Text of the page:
James Lockhart, Nahuatl as Written: Lessons in Older Written Nahuatl, with Copious Examples and Texts (Stanford: Stanford University Press and UCLA Latin American Studies, 2001), 232.
Lockhart’s Nahuatl as Written:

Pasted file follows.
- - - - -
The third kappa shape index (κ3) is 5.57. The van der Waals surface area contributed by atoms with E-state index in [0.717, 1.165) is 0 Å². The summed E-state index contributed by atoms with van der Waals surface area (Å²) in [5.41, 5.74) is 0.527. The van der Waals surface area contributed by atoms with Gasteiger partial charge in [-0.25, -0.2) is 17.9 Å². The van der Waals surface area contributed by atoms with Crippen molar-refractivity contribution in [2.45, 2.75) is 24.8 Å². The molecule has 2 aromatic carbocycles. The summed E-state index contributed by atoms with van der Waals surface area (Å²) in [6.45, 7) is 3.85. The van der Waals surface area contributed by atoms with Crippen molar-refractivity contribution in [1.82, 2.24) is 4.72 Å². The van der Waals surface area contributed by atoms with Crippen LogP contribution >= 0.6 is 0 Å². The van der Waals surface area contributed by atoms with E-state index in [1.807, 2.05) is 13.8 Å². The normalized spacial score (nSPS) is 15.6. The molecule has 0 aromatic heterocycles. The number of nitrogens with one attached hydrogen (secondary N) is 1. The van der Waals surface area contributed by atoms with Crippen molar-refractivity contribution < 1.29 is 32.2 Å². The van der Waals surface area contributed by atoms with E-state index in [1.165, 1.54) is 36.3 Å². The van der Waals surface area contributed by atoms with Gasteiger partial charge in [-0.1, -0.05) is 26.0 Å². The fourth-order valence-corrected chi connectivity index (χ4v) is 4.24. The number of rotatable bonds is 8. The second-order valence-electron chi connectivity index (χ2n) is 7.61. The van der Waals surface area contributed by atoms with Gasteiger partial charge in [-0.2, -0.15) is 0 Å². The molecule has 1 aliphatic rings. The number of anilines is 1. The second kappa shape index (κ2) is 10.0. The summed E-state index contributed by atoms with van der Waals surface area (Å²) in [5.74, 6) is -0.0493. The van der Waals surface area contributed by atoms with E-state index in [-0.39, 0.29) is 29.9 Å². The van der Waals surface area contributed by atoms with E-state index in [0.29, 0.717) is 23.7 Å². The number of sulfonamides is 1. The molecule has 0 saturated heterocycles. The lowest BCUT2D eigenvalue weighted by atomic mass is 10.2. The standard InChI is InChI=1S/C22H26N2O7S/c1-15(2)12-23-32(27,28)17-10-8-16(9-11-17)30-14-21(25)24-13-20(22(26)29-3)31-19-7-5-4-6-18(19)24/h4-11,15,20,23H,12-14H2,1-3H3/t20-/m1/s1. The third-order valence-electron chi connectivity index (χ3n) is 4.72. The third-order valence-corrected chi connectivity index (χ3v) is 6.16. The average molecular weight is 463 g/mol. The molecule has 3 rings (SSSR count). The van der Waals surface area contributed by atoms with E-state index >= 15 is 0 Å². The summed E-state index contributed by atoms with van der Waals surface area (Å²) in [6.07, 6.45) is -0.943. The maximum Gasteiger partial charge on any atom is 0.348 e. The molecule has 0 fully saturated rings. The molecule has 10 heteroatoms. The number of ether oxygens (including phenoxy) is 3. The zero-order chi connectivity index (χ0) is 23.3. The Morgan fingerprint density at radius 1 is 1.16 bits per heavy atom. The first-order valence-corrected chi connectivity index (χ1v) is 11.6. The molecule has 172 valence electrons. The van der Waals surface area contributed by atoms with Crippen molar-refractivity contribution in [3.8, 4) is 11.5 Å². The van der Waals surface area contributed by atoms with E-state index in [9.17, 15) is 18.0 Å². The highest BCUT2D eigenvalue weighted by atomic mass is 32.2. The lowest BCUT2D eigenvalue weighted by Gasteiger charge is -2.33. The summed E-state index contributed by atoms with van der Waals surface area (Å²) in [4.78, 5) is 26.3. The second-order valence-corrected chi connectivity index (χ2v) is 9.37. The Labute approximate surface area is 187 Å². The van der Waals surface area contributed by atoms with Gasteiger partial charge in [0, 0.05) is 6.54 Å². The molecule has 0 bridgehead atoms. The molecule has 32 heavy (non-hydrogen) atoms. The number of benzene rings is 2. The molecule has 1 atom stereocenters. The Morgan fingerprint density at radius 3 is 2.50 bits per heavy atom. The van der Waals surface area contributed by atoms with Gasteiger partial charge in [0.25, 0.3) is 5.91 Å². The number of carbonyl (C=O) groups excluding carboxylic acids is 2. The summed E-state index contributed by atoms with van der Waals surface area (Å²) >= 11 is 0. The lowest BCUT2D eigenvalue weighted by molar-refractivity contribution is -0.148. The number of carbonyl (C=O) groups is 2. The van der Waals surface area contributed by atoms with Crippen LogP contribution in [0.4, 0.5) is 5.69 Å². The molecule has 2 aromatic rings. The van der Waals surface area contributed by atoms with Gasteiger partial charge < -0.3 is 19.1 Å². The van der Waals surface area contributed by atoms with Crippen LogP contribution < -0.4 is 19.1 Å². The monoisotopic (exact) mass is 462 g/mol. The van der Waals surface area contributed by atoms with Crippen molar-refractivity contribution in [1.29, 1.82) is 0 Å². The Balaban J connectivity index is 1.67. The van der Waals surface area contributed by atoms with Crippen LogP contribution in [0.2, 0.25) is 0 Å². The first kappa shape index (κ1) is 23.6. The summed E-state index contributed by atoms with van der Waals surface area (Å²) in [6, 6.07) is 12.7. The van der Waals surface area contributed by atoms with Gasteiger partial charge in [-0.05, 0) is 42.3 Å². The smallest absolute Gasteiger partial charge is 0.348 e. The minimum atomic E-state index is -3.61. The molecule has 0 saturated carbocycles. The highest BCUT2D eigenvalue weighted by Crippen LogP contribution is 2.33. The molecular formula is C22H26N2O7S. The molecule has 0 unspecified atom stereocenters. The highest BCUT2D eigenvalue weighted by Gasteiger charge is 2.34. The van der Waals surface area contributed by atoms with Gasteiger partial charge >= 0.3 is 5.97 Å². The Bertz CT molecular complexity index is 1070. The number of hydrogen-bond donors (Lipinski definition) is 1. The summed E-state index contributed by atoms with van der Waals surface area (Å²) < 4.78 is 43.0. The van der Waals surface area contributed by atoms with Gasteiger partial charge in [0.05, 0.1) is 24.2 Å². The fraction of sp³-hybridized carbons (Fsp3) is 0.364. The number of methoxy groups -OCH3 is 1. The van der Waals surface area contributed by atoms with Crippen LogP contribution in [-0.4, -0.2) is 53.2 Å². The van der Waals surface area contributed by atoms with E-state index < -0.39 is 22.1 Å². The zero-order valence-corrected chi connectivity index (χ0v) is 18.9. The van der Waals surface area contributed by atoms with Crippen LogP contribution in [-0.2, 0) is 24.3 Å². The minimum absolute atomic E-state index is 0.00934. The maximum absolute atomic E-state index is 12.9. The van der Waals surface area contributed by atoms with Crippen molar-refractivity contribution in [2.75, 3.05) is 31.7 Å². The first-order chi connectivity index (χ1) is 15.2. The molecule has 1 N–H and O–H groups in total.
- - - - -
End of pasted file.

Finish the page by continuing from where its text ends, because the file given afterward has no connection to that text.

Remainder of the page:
also independent tēāchcāuh meaning not only someone's older brother but anything preeminent. also occurs as -tiāchcāuh and tāchcāuh. must have been pronounced tēyāchcāuh; the ē assimilated to the y, becoming ī, and the length of the i was neutralized; in this context the now short weak i led to yet another form, tāchcāuh. contains an incorporated tē- and -āch-, a root meaning first or elder; the remainder looks like the ending of a possessed pret. agentive noun. 232